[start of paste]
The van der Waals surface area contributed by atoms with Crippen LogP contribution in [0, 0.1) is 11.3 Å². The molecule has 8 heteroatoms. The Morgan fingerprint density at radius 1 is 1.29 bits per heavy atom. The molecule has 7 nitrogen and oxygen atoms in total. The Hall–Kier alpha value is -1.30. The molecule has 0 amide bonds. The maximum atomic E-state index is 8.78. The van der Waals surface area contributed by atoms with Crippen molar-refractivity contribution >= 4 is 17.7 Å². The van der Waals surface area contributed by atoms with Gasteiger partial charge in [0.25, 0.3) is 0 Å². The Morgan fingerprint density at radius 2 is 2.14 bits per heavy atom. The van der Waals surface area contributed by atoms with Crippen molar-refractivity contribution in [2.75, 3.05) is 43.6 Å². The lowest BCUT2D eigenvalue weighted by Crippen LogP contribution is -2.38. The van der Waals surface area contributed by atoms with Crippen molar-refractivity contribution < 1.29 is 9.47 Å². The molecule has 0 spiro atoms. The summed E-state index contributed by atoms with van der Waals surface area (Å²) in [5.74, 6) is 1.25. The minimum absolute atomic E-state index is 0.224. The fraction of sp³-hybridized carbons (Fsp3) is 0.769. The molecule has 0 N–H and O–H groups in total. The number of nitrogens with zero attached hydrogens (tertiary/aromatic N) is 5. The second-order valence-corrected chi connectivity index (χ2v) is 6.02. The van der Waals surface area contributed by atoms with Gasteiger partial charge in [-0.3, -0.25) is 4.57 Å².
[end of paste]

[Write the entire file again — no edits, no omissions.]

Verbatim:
The van der Waals surface area contributed by atoms with Crippen LogP contribution in [0, 0.1) is 11.3 Å². The molecule has 8 heteroatoms. The Morgan fingerprint density at radius 1 is 1.29 bits per heavy atom. The molecule has 7 nitrogen and oxygen atoms in total. The Hall–Kier alpha value is -1.30. The molecule has 0 amide bonds. The maximum atomic E-state index is 8.78. The van der Waals surface area contributed by atoms with Crippen molar-refractivity contribution >= 4 is 17.7 Å². The van der Waals surface area contributed by atoms with Gasteiger partial charge in [0.25, 0.3) is 0 Å². The Morgan fingerprint density at radius 2 is 2.14 bits per heavy atom. The van der Waals surface area contributed by atoms with Crippen molar-refractivity contribution in [2.75, 3.05) is 43.6 Å². The lowest BCUT2D eigenvalue weighted by Crippen LogP contribution is -2.38. The van der Waals surface area contributed by atoms with Crippen molar-refractivity contribution < 1.29 is 9.47 Å². The molecule has 0 spiro atoms. The summed E-state index contributed by atoms with van der Waals surface area (Å²) in [5.74, 6) is 1.25. The minimum absolute atomic E-state index is 0.224. The fraction of sp³-hybridized carbons (Fsp3) is 0.769. The molecule has 0 N–H and O–H groups in total. The number of nitrogens with zero attached hydrogens (tertiary/aromatic N) is 5. The second-order valence-corrected chi connectivity index (χ2v) is 6.02. The van der Waals surface area contributed by atoms with Gasteiger partial charge in [-0.3, -0.25) is 4.57 Å².